The restaurant’s unique brand of Kennebunk hygge extends to LaRoche’s menu, which manages to create clever culinary ligatures between modest snacks like an oniony, tahini-less hummus served with slices of excellent house-baked pita bread ($12), and more urbane dishes like rare hangar steak plated atop a ryeberry risotto LaRoche bullies into creaminess with a rich butternut squash purée.

Remarkably, LaRoche is only 25 years old. “This is the first serious restaurant I’ve worked in,” he said. “I grew up in Kennebunk, and I was looking for something nearby. I walked in one day in March of 2014, still in my culinary school uniform, and asked the bartender at the time if they had an application or did resumes. So I met (co-owner and executive chef) David Ross, who was in the kitchen. He hired me on the spot.”

Two years ago, when Ross stepped back from daily kitchen duty, LaRoche took over the kitchen and immediately began to put his own stamp on the menu. “I like to make food that’s very friendly,” he said. “Nothing too extravagant so it turns people off, nothing extreme or hard to understand, but still upscale.”

The decor inside 50 Local in Kennebunk was recently updated. “It’s much more comfortable now,” says general manager and co-owner Merrillee Paul. “The building itself is kind of office-y, with no real natural charm. So any charm there is, we had to build it ourselves.”

As a guiding philosophy, it works well, yielding plates like his sous-vide Statler chicken ($24). Named for the butcher’s cut comprising a drumette and boneless breast, itself named for a Boston hotel, the chicken is bathed in a generous ladling of North Spore mushroom-Marsala sauce and served with tender root vegetables and Brussels sprouts from Stone Farm in Arundel. It’s an immediately recognizable dish, just prepared with a phenomenal (yet invisible) level of technique.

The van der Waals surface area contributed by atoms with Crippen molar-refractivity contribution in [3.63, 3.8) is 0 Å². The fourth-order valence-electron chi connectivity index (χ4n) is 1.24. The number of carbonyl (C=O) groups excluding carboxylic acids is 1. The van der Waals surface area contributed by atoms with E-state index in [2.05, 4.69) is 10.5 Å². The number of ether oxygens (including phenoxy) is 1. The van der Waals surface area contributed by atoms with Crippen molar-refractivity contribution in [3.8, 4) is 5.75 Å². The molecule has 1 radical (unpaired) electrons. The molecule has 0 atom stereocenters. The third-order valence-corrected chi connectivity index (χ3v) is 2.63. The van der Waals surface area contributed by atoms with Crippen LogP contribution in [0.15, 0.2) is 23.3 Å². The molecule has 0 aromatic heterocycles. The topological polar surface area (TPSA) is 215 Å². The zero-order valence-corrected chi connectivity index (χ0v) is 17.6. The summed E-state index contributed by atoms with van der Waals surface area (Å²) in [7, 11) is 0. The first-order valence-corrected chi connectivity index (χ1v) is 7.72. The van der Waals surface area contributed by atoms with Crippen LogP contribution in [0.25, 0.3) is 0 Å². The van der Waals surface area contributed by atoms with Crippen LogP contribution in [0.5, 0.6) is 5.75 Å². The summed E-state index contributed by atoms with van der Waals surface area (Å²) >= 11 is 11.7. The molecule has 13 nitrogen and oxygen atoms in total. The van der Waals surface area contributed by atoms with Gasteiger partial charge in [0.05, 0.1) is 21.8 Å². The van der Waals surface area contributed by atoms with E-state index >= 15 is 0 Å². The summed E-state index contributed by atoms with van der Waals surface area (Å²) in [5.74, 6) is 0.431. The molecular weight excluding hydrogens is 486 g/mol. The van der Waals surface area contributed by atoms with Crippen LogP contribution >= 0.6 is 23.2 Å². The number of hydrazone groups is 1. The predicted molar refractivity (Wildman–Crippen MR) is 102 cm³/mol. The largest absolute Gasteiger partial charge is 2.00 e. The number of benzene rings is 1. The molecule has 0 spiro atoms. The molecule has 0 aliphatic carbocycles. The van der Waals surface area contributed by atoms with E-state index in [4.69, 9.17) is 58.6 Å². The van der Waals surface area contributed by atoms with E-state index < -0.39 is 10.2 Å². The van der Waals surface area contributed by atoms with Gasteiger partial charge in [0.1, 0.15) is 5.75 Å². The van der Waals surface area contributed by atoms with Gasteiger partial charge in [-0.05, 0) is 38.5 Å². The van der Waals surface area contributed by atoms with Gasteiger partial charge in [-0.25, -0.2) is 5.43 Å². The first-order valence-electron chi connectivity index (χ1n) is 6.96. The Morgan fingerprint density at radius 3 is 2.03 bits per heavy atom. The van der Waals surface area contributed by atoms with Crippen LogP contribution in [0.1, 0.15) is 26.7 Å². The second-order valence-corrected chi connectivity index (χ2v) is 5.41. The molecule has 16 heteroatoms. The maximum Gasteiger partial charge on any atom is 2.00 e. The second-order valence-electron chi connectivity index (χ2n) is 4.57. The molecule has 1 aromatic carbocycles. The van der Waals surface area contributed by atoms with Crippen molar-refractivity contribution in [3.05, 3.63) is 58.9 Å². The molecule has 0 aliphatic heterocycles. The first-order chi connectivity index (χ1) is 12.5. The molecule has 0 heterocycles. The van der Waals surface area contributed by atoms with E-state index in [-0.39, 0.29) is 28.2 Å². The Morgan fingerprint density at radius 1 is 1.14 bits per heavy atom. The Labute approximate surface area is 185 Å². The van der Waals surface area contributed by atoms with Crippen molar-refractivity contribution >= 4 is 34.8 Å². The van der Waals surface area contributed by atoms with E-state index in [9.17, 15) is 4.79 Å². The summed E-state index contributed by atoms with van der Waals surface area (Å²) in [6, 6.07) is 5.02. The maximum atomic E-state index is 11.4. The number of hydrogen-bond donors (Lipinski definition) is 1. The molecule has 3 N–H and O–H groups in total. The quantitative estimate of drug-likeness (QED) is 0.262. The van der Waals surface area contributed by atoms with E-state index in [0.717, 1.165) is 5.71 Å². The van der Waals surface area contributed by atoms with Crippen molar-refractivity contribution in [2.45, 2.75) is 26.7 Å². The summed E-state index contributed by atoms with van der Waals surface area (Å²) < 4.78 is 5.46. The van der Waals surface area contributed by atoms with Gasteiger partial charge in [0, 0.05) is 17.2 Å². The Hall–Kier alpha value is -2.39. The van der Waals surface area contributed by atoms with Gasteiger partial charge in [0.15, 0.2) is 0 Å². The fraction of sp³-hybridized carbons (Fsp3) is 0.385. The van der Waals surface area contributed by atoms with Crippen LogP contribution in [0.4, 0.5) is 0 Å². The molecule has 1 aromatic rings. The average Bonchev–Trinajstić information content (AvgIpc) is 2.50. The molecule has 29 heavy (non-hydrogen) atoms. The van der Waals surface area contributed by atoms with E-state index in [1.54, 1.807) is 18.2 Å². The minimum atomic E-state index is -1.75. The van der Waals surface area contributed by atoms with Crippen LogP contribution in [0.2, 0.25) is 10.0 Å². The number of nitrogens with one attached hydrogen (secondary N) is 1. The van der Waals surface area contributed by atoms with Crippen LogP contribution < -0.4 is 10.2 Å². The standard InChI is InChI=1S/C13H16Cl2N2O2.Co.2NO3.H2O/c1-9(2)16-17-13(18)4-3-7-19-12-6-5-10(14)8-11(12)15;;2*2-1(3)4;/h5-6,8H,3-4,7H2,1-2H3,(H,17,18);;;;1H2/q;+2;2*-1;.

Apple Cider Fritters with bourbon-vanilla glaze are among the in-house pastries made by chef de cuisine Tyler LaRoche.

LaRoche also does his own pastry. If you’re picturing a perfunctory ice cream sundae, think again. “I don’t want dessert to be just an afterthought,” he said. “If I’m going to be doing it, I want it to follow my creativity just like the rest of the menu.”

Take his custardy apple cider fritters, sticky with bourbon-vanilla glaze ($12). Served warm, with a gentle bite left in the fruit, they somehow feel both delicate and rustic. Or the dense, almost savory flourless chocolate ganache cake ($10) that LaRoche tops with a single scoop of vanilla crème anglaise ice cream. It’s a knockout.

Errors are rare at 50 Local. Yes, there are too many radish microgreens on almost every plate (not dessert, thankfully). And the fish stew ($31) needs a more lively, structured base than just the spicy pomodoro sauce with a few extra glugs of white wine – but even here, the result is still a decent plate of food that features a golden fillet of pan-seared hake and an abundance of lobster claw meat.

When everything is working in harmony, as it frequently is, what arrives at your table are dishes that are understated yet memorably elegant. It has been a week since I visited, and I’m still thinking about LaRoche’s Caesar-style salad ($13). A nest of local greens tossed in a creamy dressing electric with tart sherry vinegar and lemon juice, the salad is only half the story this plate tells. The other is a panko-breaded, deep-fried egg. When one of my dinner guests poked it with the end of his knife, sending yellow runnels of yolk coursing through the leaves, he caught his breath.

“I’m coming back next week,” he said to the table.

And that, I thought to myself, is exactly how a restaurant makes it through a Maine winter.

Andrew Ross has written about food and dining in New York and the United Kingdom. He and his work have been featured on Martha Stewart Living Radio and in The New York Times. He is the recipient of two 2018 Critic’s Awards from the Maine Press Association. Contact him at:

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Twitter: @AndrewRossME